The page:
Doctor Who and Britain, yes. Sarah Jane and London, no. The mystery of what makes a BBC top-level 'site'...

 by Martin Belam, 30 March 2010

Yesterday, Erik Huggers posted to the BBC Internet blog some further details of the site closures announced in the recent BBC strategic review, which, for me, served only to illustrate even more starkly how arbitrary they are.

He listed 400-odd top level BBC URLs in a text file that was by no means comprehensive. The logic of what is or isn't included as a "top level directory" is unfathomable outside of the Corporation.

Put it this way - there is a prize for anyone outside the BBC who can explain to me why (Sci-fi/fantasy TV show produced by BBC Wales shown on BBC One) and (Sci-fi/fantasy TV show produced by BBC Wales shown on BBC One) are in the list, but the Sarah Jane Adventures website URL (Sci-fi/fantasy TV show produced by BBC Wales shown on BBC One) isn't.

And as Tom Loosemore pointed out on Twitter, the BBC Vision site launch blog lists 242 new BBC sites deployed in the last two years alone.

Other notable absentees include anything local, like or, and specific sport areas like, updated daily. However, included in the list are places I used to hang out like /cult (closed 2007) and /collective (closed 2008) - and as Robert Andrews noted on PaidContent, a fifth of the list fall into this category of already dead site.

Mind you, who knew there was

The list only seems to confirm the BBC continuing to commit one of the cardinal sins of IA - having a navigation and URL structure that is all about a representation of the internal organisation structure, and nothing about ease of use and transparency for the audience.

The intention may be, as Erik states, to produce more 'significant, coherent, regularly updated' websites in the future - but missing lots of the sites you currently update every day from the official list of BBC top-level directories is only going to lead to confusion.

On a more positive note, in the post, Huggers asks for ideas on preserving the currently mothballed sites as they change technology platform. My tuppence:

  1. Write something that crawls and parses them client-side to capture all the assets and store flat HTML.
  2. Put those flat HTML files on a couple of specific webservers set up with the old-fashioned BBC LAMP stack, and direct requests for there. Load isn't going to be a major issue for these newly static pages.
  3. Set up a generic redirect to any request for* or* whilst in those directories, to produce an HTML message that the site is archived, thus killing 96% of links to any interactivity that existed.
  4. ...
  5. Non-profit!

Sorry, couldn't resist the geek joke at the end of the list there...


Widely misreported as halving the size of the site as the BBC's strategic review was, having bothered to read it, I never really understood the idea of halving the "top-level directories in the form".

You could fulfill this by inserting /tv/ or /radio/ in front of most of the show names (I'm not saying this is a good IA!). Obviously there were the other criteria as well, around the editorial priorities.

But it doesn't seem to me that having a fixed target for URLs of a certain format added anything to the editorial priorities, especially as the nice round number (half) wasn't actually rooted in the principles.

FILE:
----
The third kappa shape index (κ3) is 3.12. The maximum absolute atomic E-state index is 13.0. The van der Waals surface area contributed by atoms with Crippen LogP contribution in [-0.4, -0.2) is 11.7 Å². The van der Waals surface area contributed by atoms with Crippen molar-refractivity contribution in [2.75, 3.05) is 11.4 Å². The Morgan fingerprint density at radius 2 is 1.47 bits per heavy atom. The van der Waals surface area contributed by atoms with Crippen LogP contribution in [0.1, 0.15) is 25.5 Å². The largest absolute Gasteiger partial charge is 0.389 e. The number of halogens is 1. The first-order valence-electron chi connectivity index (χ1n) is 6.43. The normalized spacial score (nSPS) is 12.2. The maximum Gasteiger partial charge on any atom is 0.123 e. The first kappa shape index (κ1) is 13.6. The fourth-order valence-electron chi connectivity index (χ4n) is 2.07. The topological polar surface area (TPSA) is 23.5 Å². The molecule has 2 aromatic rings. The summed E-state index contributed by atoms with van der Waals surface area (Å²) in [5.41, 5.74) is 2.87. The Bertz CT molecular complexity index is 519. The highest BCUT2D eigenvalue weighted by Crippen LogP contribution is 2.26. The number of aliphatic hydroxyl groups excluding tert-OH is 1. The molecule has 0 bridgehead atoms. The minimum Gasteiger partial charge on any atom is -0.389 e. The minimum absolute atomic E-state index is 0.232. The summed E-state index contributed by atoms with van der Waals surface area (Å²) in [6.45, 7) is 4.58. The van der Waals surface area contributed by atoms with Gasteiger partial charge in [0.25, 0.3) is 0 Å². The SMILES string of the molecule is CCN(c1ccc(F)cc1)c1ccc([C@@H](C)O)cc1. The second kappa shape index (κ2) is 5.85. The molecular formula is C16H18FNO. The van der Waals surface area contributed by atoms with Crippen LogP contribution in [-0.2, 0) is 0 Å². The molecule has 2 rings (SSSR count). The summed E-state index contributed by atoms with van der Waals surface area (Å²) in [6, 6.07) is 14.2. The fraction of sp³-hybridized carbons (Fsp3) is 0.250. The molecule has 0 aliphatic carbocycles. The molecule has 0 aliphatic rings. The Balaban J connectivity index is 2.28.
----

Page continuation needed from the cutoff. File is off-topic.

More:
I suppose it gives them a target to aim at, but as it's so easy to do just by changing folder structures, what's the point ..?

And as to what to do with the old ones, why not just leave them there. The Guardian has pages from 2005 still on the web such as this one. Why not just do the same and mark as archived?

I work within the BBC so me answering this probably doesn't count but the reason /sja /london etc aren't included is because they're all redirects.

/topgear, /doctorwho and /torchwood are all sites that live actually within that top level structure.

But /sja redirects to /cbbc/sja so lives within the CBBC directory.

And as of November last year all the BBC Local sites have moved into the News CPS and now live under the directory.

I'll shut up now.

While Vision may have launched 242 sites since January 2008, it's worth looking at the trend in the past two-and-a-quarter years: 138 launches in 2008, 93 in 2009 and just 11 so far this year. Also, following the strategy of "every television programme will have its own website" and many of them being automatic, Vision's "site launches" include things like
/larkrise, /desperateromantics, /silentwitness, /restaurant and /whodoyouthinkyouare, all of which are redirects to /programmes.

I also work for the BBC, but I see Ryan has already won the prize for answering the /sja question. :-)

I think the right approach is to use structured URI's, e.g. something in the form /programmes/doctorwho/ - with top level aliases reserved almost exclusively for redirects for a sparse number of sites (so, only using them where it's most appropriate, such as for news and likely more highly trafficked destinations, but in the case of the latter at least, still just as an alias that can be retired without impacting the permanent URL, which I would not change).

I think the way /sja redirects to /cbbc/sja is a sensible usage.

I think the beeb is actually broadly doing the right thing here, but should use re-directs more - this would make it clear to everyone what's really "top level" and what isn't just by visiting the URL and seeing if it redirects or not, and solve the problem of what to do with older URL's.

The automated redirections are interesting, but I note that /silentwitness redirects to /programmes/b007y6k8 the latter auto-generated component is...blegh!

I think if the number of shows is too many to manage easily under one URL space the idea of an /archived/ destination isn't a bad one.

Keep up to date on my new blog